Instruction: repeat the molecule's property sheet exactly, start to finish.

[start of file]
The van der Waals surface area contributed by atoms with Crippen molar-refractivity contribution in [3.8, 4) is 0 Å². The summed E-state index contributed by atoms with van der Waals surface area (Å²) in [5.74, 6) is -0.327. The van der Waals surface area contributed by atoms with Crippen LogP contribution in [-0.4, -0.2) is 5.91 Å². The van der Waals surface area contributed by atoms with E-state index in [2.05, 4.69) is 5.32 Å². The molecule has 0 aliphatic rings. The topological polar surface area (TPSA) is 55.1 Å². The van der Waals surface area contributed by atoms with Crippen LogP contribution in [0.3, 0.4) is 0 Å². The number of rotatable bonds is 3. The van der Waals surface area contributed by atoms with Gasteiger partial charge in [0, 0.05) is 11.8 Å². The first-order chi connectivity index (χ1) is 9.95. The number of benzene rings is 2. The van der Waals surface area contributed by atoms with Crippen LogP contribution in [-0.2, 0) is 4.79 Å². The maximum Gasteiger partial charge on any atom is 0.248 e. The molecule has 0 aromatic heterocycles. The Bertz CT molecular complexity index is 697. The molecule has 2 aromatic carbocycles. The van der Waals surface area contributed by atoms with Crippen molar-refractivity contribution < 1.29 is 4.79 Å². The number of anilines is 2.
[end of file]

The van der Waals surface area contributed by atoms with Crippen molar-refractivity contribution in [3.8, 4) is 0 Å². The summed E-state index contributed by atoms with van der Waals surface area (Å²) in [5.74, 6) is -0.327. The van der Waals surface area contributed by atoms with Crippen LogP contribution in [-0.4, -0.2) is 5.91 Å². The van der Waals surface area contributed by atoms with E-state index in [2.05, 4.69) is 5.32 Å². The molecule has 0 aliphatic rings. The topological polar surface area (TPSA) is 55.1 Å². The van der Waals surface area contributed by atoms with Crippen LogP contribution in [0.3, 0.4) is 0 Å². The number of rotatable bonds is 3. The van der Waals surface area contributed by atoms with Gasteiger partial charge in [0, 0.05) is 11.8 Å². The first-order chi connectivity index (χ1) is 9.95. The number of benzene rings is 2. The van der Waals surface area contributed by atoms with Crippen LogP contribution in [-0.2, 0) is 4.79 Å². The maximum Gasteiger partial charge on any atom is 0.248 e. The molecule has 0 aromatic heterocycles. The Bertz CT molecular complexity index is 697. The molecule has 2 aromatic carbocycles. The van der Waals surface area contributed by atoms with Crippen molar-refractivity contribution < 1.29 is 4.79 Å². The number of anilines is 2.